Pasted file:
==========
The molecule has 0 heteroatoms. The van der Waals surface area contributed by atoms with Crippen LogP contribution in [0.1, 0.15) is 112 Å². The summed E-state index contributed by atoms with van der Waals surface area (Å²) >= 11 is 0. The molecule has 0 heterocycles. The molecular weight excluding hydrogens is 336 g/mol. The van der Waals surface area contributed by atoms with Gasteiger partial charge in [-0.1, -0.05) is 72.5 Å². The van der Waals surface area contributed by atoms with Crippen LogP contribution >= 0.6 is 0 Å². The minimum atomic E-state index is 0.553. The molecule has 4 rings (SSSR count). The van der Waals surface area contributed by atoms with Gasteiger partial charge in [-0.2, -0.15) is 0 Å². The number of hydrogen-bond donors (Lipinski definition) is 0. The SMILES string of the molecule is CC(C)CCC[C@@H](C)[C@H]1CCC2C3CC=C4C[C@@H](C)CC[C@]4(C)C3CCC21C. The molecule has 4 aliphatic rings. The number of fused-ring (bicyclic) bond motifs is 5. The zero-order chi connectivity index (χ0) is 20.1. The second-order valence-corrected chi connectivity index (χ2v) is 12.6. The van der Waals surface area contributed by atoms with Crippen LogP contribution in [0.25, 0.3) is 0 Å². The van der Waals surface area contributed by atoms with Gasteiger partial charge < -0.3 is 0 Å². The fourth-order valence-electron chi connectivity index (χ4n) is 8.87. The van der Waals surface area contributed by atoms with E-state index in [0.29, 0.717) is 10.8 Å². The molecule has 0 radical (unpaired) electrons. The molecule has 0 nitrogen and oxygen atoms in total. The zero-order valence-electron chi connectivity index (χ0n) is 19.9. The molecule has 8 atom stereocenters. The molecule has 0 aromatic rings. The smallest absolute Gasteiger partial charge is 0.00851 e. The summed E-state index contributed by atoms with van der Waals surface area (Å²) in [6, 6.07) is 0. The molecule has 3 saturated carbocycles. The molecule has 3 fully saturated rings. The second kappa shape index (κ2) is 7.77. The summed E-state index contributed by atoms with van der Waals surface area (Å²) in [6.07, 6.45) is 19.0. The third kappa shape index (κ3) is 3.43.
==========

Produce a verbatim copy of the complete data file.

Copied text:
The molecule has 0 heteroatoms. The van der Waals surface area contributed by atoms with Crippen LogP contribution in [0.1, 0.15) is 112 Å². The summed E-state index contributed by atoms with van der Waals surface area (Å²) >= 11 is 0. The molecule has 0 heterocycles. The molecular weight excluding hydrogens is 336 g/mol. The van der Waals surface area contributed by atoms with Gasteiger partial charge in [-0.1, -0.05) is 72.5 Å². The van der Waals surface area contributed by atoms with Crippen LogP contribution >= 0.6 is 0 Å². The minimum atomic E-state index is 0.553. The molecule has 4 rings (SSSR count). The van der Waals surface area contributed by atoms with Gasteiger partial charge in [-0.2, -0.15) is 0 Å². The number of hydrogen-bond donors (Lipinski definition) is 0. The SMILES string of the molecule is CC(C)CCC[C@@H](C)[C@H]1CCC2C3CC=C4C[C@@H](C)CC[C@]4(C)C3CCC21C. The molecule has 4 aliphatic rings. The number of fused-ring (bicyclic) bond motifs is 5. The zero-order chi connectivity index (χ0) is 20.1. The second-order valence-corrected chi connectivity index (χ2v) is 12.6. The van der Waals surface area contributed by atoms with Crippen LogP contribution in [0.25, 0.3) is 0 Å². The van der Waals surface area contributed by atoms with Gasteiger partial charge < -0.3 is 0 Å². The fourth-order valence-electron chi connectivity index (χ4n) is 8.87. The van der Waals surface area contributed by atoms with E-state index in [0.29, 0.717) is 10.8 Å². The molecule has 0 radical (unpaired) electrons. The molecule has 0 nitrogen and oxygen atoms in total. The zero-order valence-electron chi connectivity index (χ0n) is 19.9. The molecule has 8 atom stereocenters. The molecule has 0 aromatic rings. The smallest absolute Gasteiger partial charge is 0.00851 e. The summed E-state index contributed by atoms with van der Waals surface area (Å²) in [6, 6.07) is 0. The molecule has 3 saturated carbocycles. The molecule has 3 fully saturated rings. The second kappa shape index (κ2) is 7.77. The summed E-state index contributed by atoms with van der Waals surface area (Å²) in [6.07, 6.45) is 19.0. The third kappa shape index (κ3) is 3.43.